I have found that often my life is identified by failure. I don’t know if I fail more than the average person or if the failures in my life permeate my memory while the successes (especially minor successes) seem to be fleeting moments in time.
Why do failures take center stage – even in the midst of great success?
My high school football career could be characterized as a tremendous success. I played on the Varsity team my 10th, 11th and 12th grade years. The team’s record for those three years were 39-6, and we finished each year playing in the state championship game. We won the state title in my 10th grade year, and lost in the title game the following two years. While most would describe this as a smashing success filled with many team accomplishments, my greatest memories are actually the failures that I and the team endured during this time.
I remember the blocked punt I had during my senior year. While it may excite many players to have a blocked punt, I am not excited by this since I was the punter. I remember that during our most successful season (My 10th grade year, where we won the state title) I endured the season with a broken leg. I broke my leg in three places during the first game of the season, and was not able to dress out for the majority of the season. I actually was only able to dress out for the title game, but was relegated to cheering on my team since my leg was not rehabbed enough for me to contribute as a player.
The memory that haunts me the most though is my junior year state title game. Our team entered the state title game undefeated and nationally ranked. We were ranked #2 on ESPN and #9 in USA Today. This year should be the source of several fond memories, but the memory that is most profound is remembering the feeling of failure as we stood and received our second place medals after the first loss of the season. The season felt like a failure, all that hard work, all those long hours in practice and in the weight room seemed to be a waste. Our season ended short of the goal, the expectation, for this team. This memory overshadows all the others – even though I was mentioned twice in USA Today in game recaps throughout the season.
Why does failure rule our thoughts and overshadows our successes? Is this a modern phenomenon?
Let’s look at the Bible to gain some perspective. Matthew 14 gives us some insight.
25 Between three and six o’clock in the morning, Jesus came to them, walking on the water. 26 When his followers saw him walking on the water, they were afraid. They said, “It’s a ghost!” and cried out in fear.
27 But Jesus quickly spoke to them, “Have courage! It is I. Do not be afraid.”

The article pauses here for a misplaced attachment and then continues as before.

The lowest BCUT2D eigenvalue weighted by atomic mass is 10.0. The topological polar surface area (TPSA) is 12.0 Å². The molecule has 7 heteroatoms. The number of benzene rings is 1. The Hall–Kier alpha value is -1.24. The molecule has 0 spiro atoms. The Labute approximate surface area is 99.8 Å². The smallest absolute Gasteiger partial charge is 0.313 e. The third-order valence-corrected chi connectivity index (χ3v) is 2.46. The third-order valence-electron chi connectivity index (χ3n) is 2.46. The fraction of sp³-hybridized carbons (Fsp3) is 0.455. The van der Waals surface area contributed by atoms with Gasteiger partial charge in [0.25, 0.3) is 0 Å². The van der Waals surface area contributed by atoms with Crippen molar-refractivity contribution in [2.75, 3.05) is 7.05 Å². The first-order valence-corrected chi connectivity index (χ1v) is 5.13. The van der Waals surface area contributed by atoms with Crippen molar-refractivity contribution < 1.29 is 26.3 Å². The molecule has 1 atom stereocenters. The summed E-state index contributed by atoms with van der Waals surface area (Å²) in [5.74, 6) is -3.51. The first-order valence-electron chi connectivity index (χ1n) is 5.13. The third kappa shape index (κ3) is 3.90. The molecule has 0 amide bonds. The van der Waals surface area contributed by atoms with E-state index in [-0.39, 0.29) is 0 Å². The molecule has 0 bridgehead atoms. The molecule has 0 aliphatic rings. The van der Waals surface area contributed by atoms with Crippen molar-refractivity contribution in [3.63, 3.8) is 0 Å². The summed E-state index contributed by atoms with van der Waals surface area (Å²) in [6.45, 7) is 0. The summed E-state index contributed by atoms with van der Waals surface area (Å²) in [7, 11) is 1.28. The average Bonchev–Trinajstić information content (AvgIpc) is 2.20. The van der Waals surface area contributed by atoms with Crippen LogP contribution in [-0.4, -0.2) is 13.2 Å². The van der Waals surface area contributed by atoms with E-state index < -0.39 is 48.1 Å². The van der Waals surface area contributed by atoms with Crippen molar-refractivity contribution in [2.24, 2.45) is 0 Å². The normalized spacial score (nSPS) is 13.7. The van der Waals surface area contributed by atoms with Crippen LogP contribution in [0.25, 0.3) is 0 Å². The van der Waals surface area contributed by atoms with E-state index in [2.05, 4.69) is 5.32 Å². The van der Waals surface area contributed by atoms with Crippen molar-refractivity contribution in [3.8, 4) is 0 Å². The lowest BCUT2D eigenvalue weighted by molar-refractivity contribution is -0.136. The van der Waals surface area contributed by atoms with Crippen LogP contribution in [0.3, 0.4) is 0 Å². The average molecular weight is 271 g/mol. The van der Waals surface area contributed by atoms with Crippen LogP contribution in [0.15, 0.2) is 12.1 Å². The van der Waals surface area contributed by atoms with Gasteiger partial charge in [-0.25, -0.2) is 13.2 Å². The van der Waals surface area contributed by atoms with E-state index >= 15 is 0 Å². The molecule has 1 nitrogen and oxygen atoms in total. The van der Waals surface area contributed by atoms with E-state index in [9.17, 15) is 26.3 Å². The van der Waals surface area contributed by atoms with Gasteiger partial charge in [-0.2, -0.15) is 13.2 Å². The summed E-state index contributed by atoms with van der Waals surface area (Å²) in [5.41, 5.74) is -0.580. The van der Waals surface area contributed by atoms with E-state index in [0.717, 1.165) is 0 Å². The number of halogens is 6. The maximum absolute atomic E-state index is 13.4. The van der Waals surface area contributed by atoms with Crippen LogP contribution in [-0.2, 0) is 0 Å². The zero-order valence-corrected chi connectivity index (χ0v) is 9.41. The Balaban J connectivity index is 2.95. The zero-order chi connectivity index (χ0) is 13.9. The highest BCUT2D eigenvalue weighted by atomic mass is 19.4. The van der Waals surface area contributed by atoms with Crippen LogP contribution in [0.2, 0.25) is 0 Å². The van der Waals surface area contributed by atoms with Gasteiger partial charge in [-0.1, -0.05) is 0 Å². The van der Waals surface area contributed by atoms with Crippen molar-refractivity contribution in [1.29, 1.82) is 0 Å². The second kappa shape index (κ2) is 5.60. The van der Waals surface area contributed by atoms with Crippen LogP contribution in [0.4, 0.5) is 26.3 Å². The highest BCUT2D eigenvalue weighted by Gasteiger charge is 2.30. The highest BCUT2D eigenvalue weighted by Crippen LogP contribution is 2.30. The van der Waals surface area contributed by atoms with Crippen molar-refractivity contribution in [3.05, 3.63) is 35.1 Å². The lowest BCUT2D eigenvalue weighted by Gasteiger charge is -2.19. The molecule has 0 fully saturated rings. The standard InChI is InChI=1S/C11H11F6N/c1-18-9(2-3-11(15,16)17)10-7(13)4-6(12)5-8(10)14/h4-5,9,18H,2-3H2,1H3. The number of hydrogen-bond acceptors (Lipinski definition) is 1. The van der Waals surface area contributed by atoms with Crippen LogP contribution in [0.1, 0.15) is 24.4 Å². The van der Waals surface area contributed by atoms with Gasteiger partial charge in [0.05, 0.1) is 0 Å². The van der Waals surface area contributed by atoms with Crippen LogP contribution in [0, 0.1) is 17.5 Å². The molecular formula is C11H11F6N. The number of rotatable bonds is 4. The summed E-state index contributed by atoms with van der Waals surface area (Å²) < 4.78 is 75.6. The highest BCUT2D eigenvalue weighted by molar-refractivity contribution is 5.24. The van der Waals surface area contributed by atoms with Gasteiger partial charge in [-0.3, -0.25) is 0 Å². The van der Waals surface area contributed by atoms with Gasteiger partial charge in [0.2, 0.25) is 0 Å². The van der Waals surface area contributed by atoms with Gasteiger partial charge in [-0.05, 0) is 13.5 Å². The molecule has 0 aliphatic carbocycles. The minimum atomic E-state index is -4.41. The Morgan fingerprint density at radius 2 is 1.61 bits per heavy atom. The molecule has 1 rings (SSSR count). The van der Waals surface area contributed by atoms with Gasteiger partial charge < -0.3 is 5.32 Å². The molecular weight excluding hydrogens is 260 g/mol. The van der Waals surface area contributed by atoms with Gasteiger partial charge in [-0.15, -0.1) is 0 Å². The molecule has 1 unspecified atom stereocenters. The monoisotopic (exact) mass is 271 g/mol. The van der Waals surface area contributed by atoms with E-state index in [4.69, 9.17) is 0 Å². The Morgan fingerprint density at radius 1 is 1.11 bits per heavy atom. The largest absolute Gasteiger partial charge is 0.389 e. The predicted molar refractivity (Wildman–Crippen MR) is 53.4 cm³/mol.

28 Peter said, “Lord, if it is really you, then command me to come to you on the water.”
29 Jesus said, “Come.”
And Peter left the boat and walked on the water to Jesus. 30 But when Peter saw the wind and the waves, he became afraid and began to sink. He shouted, “Lord, save me!”
We often focus on Peter’s failure. We see how Peter takes his eyes off Jesus and immediately finds himself in trouble. He is needing to saved. His failure put him in danger and he needed help.
BUT – We often overlook the fact that Peter’s faith led him farther than any other disciple. Peter’s faith allowed him to take a step out of the boat and walk on water. Peter’s faith is greater than all the others who remained in the boat.
This faith, the one that leads Peter out of the boat, also puts him at risk of failure. The best part about this Biblical event happens next.
31 Immediately Jesus reached out his hand and caught Peter. Jesus said, “Your faith is small. Why did you doubt?”
This faith led to failure, but this failure put Peter intimately close to Jesus. The Bible says Jesus was there IMMEDIATELY. Jesus was close.
While most of us are afraid to fail, we often stay in the boat. This fear is compounded by the overwhelming memories of past failures. I encourage you to let go of those fears and take a step of faith. Will you fail? Maybe. But when you do, you will find yourself closer to Jesus than you ever thought you could be.
One final thought.
Please take a lesson from my six year old. She has been learning to ride her bike without training wheels for the past year. She experienced failure after failure throughout that year. Every time she fell, I was able to catch her. This happened again, and again, and again. Last Friday, something changed. I don’t know what changed and I don’t know how it happened, but she rode for the first time without my guidance. As she peddled further and further away from me, I heard her yell with excitement, “I am officially riding it.”
Faith like a child – In that moment she forgot her many failures in light of her success and she has been riding her bike with this type of enthusiasm since. I would encourage you to do the same.